Whites return to South Africa

When South African native Nicky Prins lived in London, there was one television advertisement that always touched her heart.

As part of an effort to encourage tourism, the South African Government ran a commercial showing the country's dramatic landscape, coupled with emotive music and excerpts from President Thabo Mbeki's famous "I am an African" speech.

"Sometimes I would cry when I watched it. It sort of brought on the emotions to a head, and you would think, 'I really want to go home,' " said the Prins, 34, an economist who left South Africa eight years ago for better career opportunities.

A few months after she first saw the ad, she packed up her bags and went home.

Brain drain has plagued South Africa since the unravelling of apartheid in the early 1990s. Affluent, accomplished South Africans of all races, but whites in particular, still flood out of the country in search of adventure, better opportunities and an escape from crime.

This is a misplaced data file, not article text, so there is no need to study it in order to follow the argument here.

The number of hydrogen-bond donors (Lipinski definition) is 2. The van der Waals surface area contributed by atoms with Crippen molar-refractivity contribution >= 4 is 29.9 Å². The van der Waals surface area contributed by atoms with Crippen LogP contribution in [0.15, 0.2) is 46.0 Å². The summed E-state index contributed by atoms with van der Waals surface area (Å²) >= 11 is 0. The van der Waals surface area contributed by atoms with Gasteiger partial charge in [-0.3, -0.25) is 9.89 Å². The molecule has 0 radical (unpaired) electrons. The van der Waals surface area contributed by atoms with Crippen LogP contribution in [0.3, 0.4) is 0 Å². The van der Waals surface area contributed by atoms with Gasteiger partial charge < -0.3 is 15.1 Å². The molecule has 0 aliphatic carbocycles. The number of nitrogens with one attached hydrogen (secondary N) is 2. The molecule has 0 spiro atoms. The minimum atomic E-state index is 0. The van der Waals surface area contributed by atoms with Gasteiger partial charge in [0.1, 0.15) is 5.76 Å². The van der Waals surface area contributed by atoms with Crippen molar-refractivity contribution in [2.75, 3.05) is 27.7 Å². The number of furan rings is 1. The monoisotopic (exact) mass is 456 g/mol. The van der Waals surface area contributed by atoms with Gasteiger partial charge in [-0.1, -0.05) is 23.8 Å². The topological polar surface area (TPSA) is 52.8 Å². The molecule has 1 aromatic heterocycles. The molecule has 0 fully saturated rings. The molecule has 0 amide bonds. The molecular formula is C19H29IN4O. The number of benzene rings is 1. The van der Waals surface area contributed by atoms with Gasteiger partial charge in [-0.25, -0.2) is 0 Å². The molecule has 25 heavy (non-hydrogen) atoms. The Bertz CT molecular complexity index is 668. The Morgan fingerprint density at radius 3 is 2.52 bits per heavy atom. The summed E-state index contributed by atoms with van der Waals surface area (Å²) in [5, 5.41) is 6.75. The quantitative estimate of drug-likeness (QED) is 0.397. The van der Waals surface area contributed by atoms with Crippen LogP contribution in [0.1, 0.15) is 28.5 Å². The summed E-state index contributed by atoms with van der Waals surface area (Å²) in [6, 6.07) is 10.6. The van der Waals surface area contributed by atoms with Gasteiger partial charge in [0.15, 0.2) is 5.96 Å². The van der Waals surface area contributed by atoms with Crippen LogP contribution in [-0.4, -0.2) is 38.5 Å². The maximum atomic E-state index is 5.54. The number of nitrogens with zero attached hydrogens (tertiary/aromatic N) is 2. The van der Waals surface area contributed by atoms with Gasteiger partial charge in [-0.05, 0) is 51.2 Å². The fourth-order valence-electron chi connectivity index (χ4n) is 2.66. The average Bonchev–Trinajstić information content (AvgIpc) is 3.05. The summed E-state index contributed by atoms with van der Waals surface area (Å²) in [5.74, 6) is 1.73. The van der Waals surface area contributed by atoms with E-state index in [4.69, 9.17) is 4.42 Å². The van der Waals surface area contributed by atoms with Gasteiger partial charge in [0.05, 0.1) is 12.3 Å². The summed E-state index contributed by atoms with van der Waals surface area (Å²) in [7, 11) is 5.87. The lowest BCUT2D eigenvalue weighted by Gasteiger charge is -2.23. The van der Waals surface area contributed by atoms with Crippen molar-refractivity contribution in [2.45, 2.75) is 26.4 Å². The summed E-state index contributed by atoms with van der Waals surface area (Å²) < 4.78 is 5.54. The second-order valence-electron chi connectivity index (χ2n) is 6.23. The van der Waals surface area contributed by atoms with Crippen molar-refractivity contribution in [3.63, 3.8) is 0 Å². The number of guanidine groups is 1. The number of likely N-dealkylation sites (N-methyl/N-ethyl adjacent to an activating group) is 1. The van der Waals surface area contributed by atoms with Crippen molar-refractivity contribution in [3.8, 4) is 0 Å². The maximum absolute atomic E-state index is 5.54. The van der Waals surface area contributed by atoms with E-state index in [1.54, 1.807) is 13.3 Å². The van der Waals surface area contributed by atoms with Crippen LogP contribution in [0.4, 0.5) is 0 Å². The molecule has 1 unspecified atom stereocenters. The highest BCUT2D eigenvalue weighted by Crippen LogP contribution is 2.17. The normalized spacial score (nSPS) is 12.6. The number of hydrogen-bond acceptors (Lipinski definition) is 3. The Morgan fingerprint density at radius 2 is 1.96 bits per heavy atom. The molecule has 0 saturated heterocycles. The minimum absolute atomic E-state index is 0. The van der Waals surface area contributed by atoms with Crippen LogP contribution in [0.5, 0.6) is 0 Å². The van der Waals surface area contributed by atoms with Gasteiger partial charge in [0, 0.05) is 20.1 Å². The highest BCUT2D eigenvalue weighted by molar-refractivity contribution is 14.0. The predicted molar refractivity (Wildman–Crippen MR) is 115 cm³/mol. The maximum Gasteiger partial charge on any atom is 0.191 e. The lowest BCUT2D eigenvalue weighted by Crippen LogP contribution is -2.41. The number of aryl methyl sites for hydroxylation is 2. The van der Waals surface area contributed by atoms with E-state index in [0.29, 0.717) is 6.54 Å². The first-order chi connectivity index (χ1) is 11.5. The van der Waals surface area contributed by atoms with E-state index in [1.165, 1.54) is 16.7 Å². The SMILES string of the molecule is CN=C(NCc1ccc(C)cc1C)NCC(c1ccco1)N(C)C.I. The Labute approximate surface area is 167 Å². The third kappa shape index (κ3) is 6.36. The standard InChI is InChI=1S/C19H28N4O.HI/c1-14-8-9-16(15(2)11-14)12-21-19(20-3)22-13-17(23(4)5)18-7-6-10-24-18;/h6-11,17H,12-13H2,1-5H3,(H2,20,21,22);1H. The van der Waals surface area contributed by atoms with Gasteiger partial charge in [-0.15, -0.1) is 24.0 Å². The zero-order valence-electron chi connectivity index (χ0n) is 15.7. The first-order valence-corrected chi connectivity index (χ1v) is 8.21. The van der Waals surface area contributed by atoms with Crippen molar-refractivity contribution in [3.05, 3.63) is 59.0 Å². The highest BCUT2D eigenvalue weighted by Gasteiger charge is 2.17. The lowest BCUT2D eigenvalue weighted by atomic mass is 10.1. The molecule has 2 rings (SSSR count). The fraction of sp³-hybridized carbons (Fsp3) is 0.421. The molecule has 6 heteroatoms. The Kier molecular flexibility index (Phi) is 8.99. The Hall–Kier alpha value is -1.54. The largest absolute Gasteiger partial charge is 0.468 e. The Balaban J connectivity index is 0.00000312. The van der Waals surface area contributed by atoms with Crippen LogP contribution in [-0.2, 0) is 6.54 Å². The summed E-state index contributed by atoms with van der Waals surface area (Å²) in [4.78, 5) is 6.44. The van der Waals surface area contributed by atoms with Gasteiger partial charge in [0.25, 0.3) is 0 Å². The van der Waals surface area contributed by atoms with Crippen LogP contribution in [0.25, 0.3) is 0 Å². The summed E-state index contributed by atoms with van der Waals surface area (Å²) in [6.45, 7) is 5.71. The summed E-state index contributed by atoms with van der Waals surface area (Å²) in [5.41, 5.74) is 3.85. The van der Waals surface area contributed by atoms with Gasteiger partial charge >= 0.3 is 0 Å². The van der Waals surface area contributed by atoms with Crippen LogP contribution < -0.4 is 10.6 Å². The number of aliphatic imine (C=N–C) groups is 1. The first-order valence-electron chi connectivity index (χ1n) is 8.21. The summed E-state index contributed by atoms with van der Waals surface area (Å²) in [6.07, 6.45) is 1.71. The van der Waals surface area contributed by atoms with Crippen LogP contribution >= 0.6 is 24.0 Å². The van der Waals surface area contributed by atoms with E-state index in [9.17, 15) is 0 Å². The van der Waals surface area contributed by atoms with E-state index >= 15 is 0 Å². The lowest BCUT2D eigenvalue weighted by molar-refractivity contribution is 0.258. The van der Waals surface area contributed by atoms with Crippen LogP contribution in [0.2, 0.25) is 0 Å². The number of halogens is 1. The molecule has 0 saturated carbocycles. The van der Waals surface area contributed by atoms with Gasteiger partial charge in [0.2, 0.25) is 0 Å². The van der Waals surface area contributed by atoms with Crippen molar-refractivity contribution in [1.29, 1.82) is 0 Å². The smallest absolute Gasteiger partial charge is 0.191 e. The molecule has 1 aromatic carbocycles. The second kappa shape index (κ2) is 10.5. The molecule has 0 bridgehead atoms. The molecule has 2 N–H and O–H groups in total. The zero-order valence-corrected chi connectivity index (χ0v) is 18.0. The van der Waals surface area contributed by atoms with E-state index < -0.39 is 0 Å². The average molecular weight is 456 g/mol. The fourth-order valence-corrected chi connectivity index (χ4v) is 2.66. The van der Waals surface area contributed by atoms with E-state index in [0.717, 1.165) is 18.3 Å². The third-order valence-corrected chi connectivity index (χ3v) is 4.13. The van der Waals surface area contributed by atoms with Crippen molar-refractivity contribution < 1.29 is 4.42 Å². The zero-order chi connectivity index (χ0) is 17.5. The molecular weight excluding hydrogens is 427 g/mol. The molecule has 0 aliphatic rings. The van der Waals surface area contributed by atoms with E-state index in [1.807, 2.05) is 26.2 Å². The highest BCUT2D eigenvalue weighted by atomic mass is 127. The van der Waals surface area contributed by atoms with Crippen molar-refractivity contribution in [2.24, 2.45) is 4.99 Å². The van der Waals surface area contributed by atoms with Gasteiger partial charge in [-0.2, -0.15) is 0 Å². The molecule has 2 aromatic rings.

But now some - like Prins - are returning.

Moving companies, real-estate agents and nonprofit groups say more and more white South Africans in their late 20s and beyond are returning to South Africa. Hungry for their own culture, eager to raise children near their own families, and encouraged by their country's economic potential, these adults are leaving their successful careers abroad for an uncertain future at home.

"We've been happy and enjoying ourselves ever since the day we've been back," said Prins, who moved to Johannesburg last October. "I felt like my quality of life improved dramatically."

Prins and her boyfriend Mark Kirkness, a civil engineer, may not have made the decision to come home if weren't for the Homecoming Revolution, one of several South African organisations dedicated to persuading expatriates to come back. Kirkness received a job offer after attending a career fair put on by the group, which also provides candid information about the South African economy, security conditions and crime, and hosts networking dinners and other events for those who have returned.

"We've certainly seen South Africans returning," said Homecoming Revolution manager Martine Schaffer, whose website draws 17,000 new visitors each month. "At the beginning of this year, I think we have more people returning than leaving."

The South African Department of Home Affairs says it does not track South Africans who move abroad and then return. Anecdotal evidence, however, indicates more South Africans have been returning to the country since the late 1990s.

Article by: www.smh.com.au